This spin-doctors selected this topic because “abductions for forced marriage” is something that Ethiopia has most frequently cited in United Nations led global gender and development rhetoric.  NBC made a reference to this element as: “Kidnapping young girls has long been part of the marriage custom in Ethiopia… The United Nations estimates that more than 70 percent of marriages in Ethiopia are by abduction, practiced in rural areas where most of the country’s 71 million people live.” Incidentally, multilateral agencies as reputable as UN take such ridiculous statistics and report it.  Ethiopians recognize that the problem of abduction does exist but it is madness to put the figures to such abnormally high level.

Statistical lie is one of the scams of the EPRDF era, which is deliberately churned out to attract funding from unsuspecting bilateral and multilateral agencies.

The lion miracle attracted the attentions of many other global media including fox news , the Guardian, science forum, and many others, each seeking some expert opinion on the rather unique situation “emerging” from Ethiopia, applying fancy stuff like artist impressions (e.g. the third picture in the above collection) of what it looks like for a poor girl being looked after by a huge lion!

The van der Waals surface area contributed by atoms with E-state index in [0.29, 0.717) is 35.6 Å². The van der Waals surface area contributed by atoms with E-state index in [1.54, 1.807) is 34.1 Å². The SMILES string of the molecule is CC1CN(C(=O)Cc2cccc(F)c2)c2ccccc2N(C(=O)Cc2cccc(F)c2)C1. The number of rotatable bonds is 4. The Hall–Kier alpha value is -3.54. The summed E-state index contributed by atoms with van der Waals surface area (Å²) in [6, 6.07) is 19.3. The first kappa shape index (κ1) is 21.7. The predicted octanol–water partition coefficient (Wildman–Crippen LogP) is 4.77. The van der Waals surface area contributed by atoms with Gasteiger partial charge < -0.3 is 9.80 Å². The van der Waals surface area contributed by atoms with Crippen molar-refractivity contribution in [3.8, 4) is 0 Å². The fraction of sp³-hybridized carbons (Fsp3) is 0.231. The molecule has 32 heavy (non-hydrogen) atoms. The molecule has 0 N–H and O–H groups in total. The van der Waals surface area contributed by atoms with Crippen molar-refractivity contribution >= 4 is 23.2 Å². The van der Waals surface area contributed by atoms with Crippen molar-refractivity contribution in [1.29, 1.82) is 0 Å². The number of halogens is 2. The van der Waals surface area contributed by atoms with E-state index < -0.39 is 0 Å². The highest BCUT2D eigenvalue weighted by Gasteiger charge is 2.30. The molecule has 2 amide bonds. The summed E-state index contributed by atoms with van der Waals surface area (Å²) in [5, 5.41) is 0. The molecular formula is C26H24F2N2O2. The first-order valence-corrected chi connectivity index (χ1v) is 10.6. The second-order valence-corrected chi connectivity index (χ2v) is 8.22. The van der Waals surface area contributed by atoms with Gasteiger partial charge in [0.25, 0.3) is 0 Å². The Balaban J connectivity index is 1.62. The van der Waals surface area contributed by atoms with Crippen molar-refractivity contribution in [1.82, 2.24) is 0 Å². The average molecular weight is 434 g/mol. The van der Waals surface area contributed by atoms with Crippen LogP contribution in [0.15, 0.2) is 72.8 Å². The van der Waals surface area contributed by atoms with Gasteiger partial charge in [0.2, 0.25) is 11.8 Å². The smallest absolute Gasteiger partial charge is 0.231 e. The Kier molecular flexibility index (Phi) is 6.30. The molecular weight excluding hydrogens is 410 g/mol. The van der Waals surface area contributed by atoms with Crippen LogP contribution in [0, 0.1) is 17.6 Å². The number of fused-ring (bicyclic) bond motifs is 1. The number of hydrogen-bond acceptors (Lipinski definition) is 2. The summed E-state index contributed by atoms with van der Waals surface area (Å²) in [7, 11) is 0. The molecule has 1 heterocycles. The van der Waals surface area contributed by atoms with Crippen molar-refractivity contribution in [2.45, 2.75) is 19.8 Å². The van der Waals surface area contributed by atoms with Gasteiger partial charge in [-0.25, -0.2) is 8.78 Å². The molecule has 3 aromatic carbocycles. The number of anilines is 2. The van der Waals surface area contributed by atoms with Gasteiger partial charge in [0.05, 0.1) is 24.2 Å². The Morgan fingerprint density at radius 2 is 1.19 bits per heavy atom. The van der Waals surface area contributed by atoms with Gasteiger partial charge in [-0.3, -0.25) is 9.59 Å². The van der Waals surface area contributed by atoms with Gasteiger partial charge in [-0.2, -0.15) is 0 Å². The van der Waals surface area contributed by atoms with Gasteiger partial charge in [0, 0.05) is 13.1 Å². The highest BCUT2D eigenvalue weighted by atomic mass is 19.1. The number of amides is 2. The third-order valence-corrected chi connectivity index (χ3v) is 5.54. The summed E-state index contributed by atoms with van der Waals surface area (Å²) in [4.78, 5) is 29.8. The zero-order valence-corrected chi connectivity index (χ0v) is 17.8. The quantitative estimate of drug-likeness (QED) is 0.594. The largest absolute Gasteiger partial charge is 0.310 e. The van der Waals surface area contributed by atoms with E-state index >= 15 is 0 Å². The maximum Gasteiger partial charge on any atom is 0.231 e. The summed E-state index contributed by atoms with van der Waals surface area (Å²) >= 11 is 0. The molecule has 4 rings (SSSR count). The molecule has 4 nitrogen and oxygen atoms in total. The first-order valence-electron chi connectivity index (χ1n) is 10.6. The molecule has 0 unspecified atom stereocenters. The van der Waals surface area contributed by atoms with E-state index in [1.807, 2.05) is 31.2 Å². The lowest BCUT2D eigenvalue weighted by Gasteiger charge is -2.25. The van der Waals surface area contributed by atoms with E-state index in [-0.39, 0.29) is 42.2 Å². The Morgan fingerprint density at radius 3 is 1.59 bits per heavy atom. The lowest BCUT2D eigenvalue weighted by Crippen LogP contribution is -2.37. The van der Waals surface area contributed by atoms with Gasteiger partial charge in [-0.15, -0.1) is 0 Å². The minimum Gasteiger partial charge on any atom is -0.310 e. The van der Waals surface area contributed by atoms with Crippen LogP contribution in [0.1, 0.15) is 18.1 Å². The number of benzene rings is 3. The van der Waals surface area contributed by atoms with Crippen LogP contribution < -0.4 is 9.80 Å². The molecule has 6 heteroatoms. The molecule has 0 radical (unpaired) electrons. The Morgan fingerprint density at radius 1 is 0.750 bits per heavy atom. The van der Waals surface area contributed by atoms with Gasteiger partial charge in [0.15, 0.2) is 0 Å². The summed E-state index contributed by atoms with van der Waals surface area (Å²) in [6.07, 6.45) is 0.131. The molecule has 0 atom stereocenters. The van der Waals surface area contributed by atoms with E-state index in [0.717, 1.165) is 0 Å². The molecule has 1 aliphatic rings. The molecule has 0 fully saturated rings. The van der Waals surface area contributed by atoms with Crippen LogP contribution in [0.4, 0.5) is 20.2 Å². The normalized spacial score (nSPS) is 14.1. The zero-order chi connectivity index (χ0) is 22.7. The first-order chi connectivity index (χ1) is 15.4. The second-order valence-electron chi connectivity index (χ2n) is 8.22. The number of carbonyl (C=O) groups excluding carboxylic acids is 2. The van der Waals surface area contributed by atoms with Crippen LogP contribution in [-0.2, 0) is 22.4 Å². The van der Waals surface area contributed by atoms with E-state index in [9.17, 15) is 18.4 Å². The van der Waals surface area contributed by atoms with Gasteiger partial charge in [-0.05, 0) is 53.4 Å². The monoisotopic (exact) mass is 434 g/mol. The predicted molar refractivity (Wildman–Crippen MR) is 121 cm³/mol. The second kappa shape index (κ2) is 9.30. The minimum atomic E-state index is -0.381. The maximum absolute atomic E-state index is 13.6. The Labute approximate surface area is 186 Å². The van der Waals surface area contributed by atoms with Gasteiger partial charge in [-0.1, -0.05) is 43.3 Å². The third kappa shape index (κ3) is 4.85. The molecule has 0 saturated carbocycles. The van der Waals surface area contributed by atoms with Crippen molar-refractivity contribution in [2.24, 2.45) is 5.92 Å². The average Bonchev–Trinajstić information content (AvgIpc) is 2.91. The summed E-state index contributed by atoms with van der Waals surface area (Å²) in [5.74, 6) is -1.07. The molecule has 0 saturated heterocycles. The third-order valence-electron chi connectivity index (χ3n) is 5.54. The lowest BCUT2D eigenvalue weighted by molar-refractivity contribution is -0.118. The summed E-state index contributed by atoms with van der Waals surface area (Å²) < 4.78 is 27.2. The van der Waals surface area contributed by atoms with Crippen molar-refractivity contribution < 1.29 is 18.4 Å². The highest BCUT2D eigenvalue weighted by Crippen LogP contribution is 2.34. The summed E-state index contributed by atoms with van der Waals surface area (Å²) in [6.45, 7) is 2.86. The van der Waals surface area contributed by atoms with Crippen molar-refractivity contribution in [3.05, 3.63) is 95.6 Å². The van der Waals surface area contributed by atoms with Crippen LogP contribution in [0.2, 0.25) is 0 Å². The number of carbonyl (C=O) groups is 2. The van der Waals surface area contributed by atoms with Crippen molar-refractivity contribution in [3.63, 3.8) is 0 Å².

The fact of the matter is the explanation of the situation was supposed to be sought in the behavior of the EPRDF government and its communication apparatus, specifically noting the exact dates that sensational but suspicious sounding news items released are the immediate aftermath of landmark political and social upheavals.


Ethiopia’s bird flu that never-was